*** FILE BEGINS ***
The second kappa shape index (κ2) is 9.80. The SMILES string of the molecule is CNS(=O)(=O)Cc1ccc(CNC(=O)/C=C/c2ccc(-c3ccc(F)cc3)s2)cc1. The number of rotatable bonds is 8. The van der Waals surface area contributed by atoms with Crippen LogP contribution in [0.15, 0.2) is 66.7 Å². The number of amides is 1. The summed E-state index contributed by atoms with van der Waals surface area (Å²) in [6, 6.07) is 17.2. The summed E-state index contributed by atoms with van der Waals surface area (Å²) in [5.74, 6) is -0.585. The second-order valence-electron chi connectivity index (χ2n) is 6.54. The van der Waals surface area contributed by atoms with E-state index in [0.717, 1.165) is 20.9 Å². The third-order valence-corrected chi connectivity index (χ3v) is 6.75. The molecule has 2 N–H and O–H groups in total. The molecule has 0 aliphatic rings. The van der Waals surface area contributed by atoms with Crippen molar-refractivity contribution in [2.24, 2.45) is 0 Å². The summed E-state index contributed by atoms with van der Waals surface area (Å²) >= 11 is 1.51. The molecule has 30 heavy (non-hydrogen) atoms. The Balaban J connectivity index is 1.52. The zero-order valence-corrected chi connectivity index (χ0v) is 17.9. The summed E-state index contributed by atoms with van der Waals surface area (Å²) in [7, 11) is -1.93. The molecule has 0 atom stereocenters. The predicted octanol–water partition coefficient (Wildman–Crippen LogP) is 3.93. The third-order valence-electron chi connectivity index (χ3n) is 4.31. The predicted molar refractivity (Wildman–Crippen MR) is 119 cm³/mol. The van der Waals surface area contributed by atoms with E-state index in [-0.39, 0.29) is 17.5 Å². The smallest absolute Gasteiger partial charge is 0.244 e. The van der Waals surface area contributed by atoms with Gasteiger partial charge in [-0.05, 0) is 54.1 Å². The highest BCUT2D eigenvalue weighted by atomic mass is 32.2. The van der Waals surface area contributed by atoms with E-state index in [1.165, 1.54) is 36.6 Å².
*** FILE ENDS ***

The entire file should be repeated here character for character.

The second kappa shape index (κ2) is 9.80. The SMILES string of the molecule is CNS(=O)(=O)Cc1ccc(CNC(=O)/C=C/c2ccc(-c3ccc(F)cc3)s2)cc1. The number of rotatable bonds is 8. The van der Waals surface area contributed by atoms with Crippen LogP contribution in [0.15, 0.2) is 66.7 Å². The number of amides is 1. The summed E-state index contributed by atoms with van der Waals surface area (Å²) in [6, 6.07) is 17.2. The summed E-state index contributed by atoms with van der Waals surface area (Å²) in [5.74, 6) is -0.585. The second-order valence-electron chi connectivity index (χ2n) is 6.54. The van der Waals surface area contributed by atoms with E-state index in [0.717, 1.165) is 20.9 Å². The third-order valence-corrected chi connectivity index (χ3v) is 6.75. The molecule has 2 N–H and O–H groups in total. The molecule has 0 aliphatic rings. The van der Waals surface area contributed by atoms with Crippen molar-refractivity contribution in [2.24, 2.45) is 0 Å². The summed E-state index contributed by atoms with van der Waals surface area (Å²) >= 11 is 1.51. The molecule has 30 heavy (non-hydrogen) atoms. The Balaban J connectivity index is 1.52. The zero-order valence-corrected chi connectivity index (χ0v) is 17.9. The summed E-state index contributed by atoms with van der Waals surface area (Å²) in [7, 11) is -1.93. The molecule has 0 atom stereocenters. The predicted octanol–water partition coefficient (Wildman–Crippen LogP) is 3.93. The third-order valence-electron chi connectivity index (χ3n) is 4.31. The predicted molar refractivity (Wildman–Crippen MR) is 119 cm³/mol. The van der Waals surface area contributed by atoms with E-state index in [-0.39, 0.29) is 17.5 Å². The smallest absolute Gasteiger partial charge is 0.244 e. The van der Waals surface area contributed by atoms with Gasteiger partial charge in [-0.05, 0) is 54.1 Å². The highest BCUT2D eigenvalue weighted by atomic mass is 32.2. The van der Waals surface area contributed by atoms with E-state index in [1.165, 1.54) is 36.6 Å².